Baker Hughes buys stake in low carbon H2 company
09 November 2021
Baker Hughes bought about 20% of Ekona Power, Vancouver-based a growth company developing turquoise hydrogen production technologies. The acquisition value and the exact size of the stake in Ekona were not disclosed.
Baker Hughes said it will use its investment to enhance its portfolio of hydrogen and natural gas decarbonization technologies. The investment will give Baker Hughes a seat on Ekona’s board of directors.
Turquoise hydrogen is made from methane using pyrolysis, also known as splitting or cracking. Ekona’s methane pyrolysis technology uses combustion and high-speed gas dynamics in a reactor to separate feedstock methane into hydrogen and solid carbon, which drastically reduces CO2 emissions when compared to the more traditional steam methane reforming process.
The process is designed to easily integrate with standard equipment for natural gas and hydrogen applications, including carbon separation and hydrogen purification, Baker Hughes said.
The two companies will join efforts to accelerate the scale up and industrialization of the technology by identifying suitable pilot projects and using Baker Hughes’ turbomachinery portfolio and technical expertise in modular and scalable solutions for hydrogen and natural gas projects.
“This strategic investment further demonstrates our commitment to advancing new energy frontiers by accelerating the pace at which novel technologies are being brought to market,” said Rod Christie, executive vice president of Turbomachinery & Process Solutions at Baker Hughes.
“Ekona Power’s methane pyrolysis platform for the production of cleaner and lower cost turquoise hydrogen builds on our growing and diverse portfolio of decarbonization technologies, including blue and green hydrogen, CCUS and emissions management solutions,” he said.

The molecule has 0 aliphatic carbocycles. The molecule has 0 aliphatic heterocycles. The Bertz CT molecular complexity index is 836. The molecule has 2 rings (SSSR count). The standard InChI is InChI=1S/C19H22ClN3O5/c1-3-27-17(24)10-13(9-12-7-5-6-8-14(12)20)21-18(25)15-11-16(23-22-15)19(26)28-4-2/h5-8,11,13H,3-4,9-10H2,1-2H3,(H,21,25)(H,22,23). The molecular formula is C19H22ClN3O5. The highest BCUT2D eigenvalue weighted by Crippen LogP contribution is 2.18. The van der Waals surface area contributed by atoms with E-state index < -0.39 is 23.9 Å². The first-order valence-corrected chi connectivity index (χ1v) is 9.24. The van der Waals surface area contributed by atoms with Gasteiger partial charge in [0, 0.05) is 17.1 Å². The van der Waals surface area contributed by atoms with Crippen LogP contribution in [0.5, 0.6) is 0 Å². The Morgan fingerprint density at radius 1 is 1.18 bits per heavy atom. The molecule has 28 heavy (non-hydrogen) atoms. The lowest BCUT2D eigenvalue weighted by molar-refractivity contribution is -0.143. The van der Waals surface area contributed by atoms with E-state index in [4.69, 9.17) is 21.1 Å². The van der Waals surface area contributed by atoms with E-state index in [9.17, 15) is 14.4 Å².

Ekona is a Vancouver-based venture established by Evok Innovations and Innovative Breakthrough Energy Technologies.
“Our innovative technology has the potential to produce hydrogen at costs on par with conventional steam methane reformers, while drastically reducing greenhouse gas emissions,” said Ekona CEO Chris Reid. “In addition, our solution isn’t reliant on CO2 sequestration, so it has the potential to be quickly and broadly deployed across various industries and market regions.”
The investment from Baker Hughes will help Ekona to commercialize its technology, he said.
Along with lead investor Baker Hughes, Ekona has received support from numerous Canadian federal and provincial partners, including the BC Innovative Clean Energy (ICE) Fund, National Research Council (NRC), Natural Resources Canada (NRCan) Breakthrough Energy Solutions Canada (BESC) Program, Emissions Reduction Alberta (ERA), the Natural Gas Innovation Fund (NGIF) and Pacific Economic Development Canada.
BDC Capital’s Cleantech Practice also invested in 2020 to help fund Ekona’s technology development program.